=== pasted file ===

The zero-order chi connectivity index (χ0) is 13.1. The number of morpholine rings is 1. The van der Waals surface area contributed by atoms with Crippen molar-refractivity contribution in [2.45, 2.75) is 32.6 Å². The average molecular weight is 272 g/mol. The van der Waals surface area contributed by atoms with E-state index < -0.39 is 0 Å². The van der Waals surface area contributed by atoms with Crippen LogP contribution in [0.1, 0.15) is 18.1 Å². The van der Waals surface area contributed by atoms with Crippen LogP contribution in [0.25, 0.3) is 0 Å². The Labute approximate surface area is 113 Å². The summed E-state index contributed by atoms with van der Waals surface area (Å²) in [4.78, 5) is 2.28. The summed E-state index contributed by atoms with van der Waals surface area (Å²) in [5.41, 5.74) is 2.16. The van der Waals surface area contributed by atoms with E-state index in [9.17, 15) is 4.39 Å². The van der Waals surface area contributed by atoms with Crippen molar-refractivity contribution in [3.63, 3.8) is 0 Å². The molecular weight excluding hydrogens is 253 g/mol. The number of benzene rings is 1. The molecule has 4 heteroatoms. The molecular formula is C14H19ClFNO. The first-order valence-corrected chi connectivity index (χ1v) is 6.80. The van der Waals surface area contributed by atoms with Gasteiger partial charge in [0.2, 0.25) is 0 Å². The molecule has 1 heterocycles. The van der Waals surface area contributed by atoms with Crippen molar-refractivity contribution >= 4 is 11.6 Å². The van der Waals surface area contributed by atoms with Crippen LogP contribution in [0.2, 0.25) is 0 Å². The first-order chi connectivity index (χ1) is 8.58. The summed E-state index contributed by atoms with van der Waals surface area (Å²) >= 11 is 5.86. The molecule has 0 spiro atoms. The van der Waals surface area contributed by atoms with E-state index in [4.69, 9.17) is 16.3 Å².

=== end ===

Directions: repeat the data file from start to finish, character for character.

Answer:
The zero-order chi connectivity index (χ0) is 13.1. The number of morpholine rings is 1. The van der Waals surface area contributed by atoms with Crippen molar-refractivity contribution in [2.45, 2.75) is 32.6 Å². The average molecular weight is 272 g/mol. The van der Waals surface area contributed by atoms with E-state index < -0.39 is 0 Å². The van der Waals surface area contributed by atoms with Crippen LogP contribution in [0.1, 0.15) is 18.1 Å². The van der Waals surface area contributed by atoms with Crippen LogP contribution in [0.25, 0.3) is 0 Å². The Labute approximate surface area is 113 Å². The summed E-state index contributed by atoms with van der Waals surface area (Å²) in [4.78, 5) is 2.28. The summed E-state index contributed by atoms with van der Waals surface area (Å²) in [5.41, 5.74) is 2.16. The van der Waals surface area contributed by atoms with E-state index in [9.17, 15) is 4.39 Å². The van der Waals surface area contributed by atoms with Crippen molar-refractivity contribution in [3.63, 3.8) is 0 Å². The molecular weight excluding hydrogens is 253 g/mol. The number of benzene rings is 1. The molecule has 4 heteroatoms. The molecular formula is C14H19ClFNO. The first-order valence-corrected chi connectivity index (χ1v) is 6.80. The van der Waals surface area contributed by atoms with Gasteiger partial charge in [0.2, 0.25) is 0 Å². The molecule has 1 heterocycles. The van der Waals surface area contributed by atoms with Crippen molar-refractivity contribution >= 4 is 11.6 Å². The van der Waals surface area contributed by atoms with Crippen LogP contribution in [0.2, 0.25) is 0 Å². The first-order chi connectivity index (χ1) is 8.58. The summed E-state index contributed by atoms with van der Waals surface area (Å²) >= 11 is 5.86. The molecule has 0 spiro atoms. The van der Waals surface area contributed by atoms with E-state index in [4.69, 9.17) is 16.3 Å².